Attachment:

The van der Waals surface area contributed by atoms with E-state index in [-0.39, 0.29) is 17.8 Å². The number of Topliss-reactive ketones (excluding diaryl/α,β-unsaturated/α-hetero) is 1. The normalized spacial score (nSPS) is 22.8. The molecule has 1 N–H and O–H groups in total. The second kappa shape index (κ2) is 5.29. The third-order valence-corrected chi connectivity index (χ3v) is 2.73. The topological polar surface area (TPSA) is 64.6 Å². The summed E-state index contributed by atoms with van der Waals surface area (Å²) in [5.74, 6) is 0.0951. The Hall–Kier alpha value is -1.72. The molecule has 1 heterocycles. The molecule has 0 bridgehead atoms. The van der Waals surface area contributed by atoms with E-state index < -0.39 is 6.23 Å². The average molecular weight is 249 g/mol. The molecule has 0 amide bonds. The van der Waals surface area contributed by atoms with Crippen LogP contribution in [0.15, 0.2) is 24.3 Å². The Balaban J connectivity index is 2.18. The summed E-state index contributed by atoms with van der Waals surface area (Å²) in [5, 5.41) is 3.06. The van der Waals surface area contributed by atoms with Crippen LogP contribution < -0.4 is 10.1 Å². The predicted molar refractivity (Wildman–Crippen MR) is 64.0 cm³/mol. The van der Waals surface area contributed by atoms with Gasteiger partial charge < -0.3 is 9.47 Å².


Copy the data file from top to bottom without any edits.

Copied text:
The van der Waals surface area contributed by atoms with E-state index in [-0.39, 0.29) is 17.8 Å². The number of Topliss-reactive ketones (excluding diaryl/α,β-unsaturated/α-hetero) is 1. The normalized spacial score (nSPS) is 22.8. The molecule has 1 N–H and O–H groups in total. The second kappa shape index (κ2) is 5.29. The third-order valence-corrected chi connectivity index (χ3v) is 2.73. The topological polar surface area (TPSA) is 64.6 Å². The summed E-state index contributed by atoms with van der Waals surface area (Å²) in [5.74, 6) is 0.0951. The Hall–Kier alpha value is -1.72. The molecule has 1 heterocycles. The molecule has 0 bridgehead atoms. The van der Waals surface area contributed by atoms with E-state index < -0.39 is 6.23 Å². The average molecular weight is 249 g/mol. The molecule has 0 amide bonds. The van der Waals surface area contributed by atoms with Crippen LogP contribution in [0.15, 0.2) is 24.3 Å². The Balaban J connectivity index is 2.18. The summed E-state index contributed by atoms with van der Waals surface area (Å²) in [5, 5.41) is 3.06. The van der Waals surface area contributed by atoms with Crippen LogP contribution < -0.4 is 10.1 Å². The predicted molar refractivity (Wildman–Crippen MR) is 64.0 cm³/mol. The van der Waals surface area contributed by atoms with Gasteiger partial charge < -0.3 is 9.47 Å².